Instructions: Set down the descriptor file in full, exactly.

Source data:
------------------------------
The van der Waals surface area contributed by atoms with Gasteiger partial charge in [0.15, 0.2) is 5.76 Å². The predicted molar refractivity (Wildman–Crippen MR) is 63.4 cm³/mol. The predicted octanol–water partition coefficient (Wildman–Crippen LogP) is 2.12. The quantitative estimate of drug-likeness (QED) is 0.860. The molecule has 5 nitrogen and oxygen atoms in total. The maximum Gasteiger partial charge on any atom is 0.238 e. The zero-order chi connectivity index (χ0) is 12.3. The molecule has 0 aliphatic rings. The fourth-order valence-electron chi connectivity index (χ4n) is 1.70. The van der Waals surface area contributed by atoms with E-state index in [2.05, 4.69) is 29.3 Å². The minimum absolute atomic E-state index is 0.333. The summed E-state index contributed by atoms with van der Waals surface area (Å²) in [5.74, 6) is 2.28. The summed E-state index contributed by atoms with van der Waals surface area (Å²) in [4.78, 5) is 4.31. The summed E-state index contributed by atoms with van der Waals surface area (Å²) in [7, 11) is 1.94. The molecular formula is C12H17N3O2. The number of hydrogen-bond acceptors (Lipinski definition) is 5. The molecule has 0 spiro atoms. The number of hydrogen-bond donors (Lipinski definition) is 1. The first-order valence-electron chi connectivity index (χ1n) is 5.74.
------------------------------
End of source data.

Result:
The van der Waals surface area contributed by atoms with Gasteiger partial charge in [0.15, 0.2) is 5.76 Å². The predicted molar refractivity (Wildman–Crippen MR) is 63.4 cm³/mol. The predicted octanol–water partition coefficient (Wildman–Crippen LogP) is 2.12. The quantitative estimate of drug-likeness (QED) is 0.860. The molecule has 5 nitrogen and oxygen atoms in total. The maximum Gasteiger partial charge on any atom is 0.238 e. The zero-order chi connectivity index (χ0) is 12.3. The molecule has 0 aliphatic rings. The fourth-order valence-electron chi connectivity index (χ4n) is 1.70. The van der Waals surface area contributed by atoms with E-state index in [2.05, 4.69) is 29.3 Å². The minimum absolute atomic E-state index is 0.333. The summed E-state index contributed by atoms with van der Waals surface area (Å²) in [5.74, 6) is 2.28. The summed E-state index contributed by atoms with van der Waals surface area (Å²) in [4.78, 5) is 4.31. The summed E-state index contributed by atoms with van der Waals surface area (Å²) in [7, 11) is 1.94. The molecular formula is C12H17N3O2. The number of hydrogen-bond acceptors (Lipinski definition) is 5. The molecule has 0 spiro atoms. The number of hydrogen-bond donors (Lipinski definition) is 1. The first-order valence-electron chi connectivity index (χ1n) is 5.74.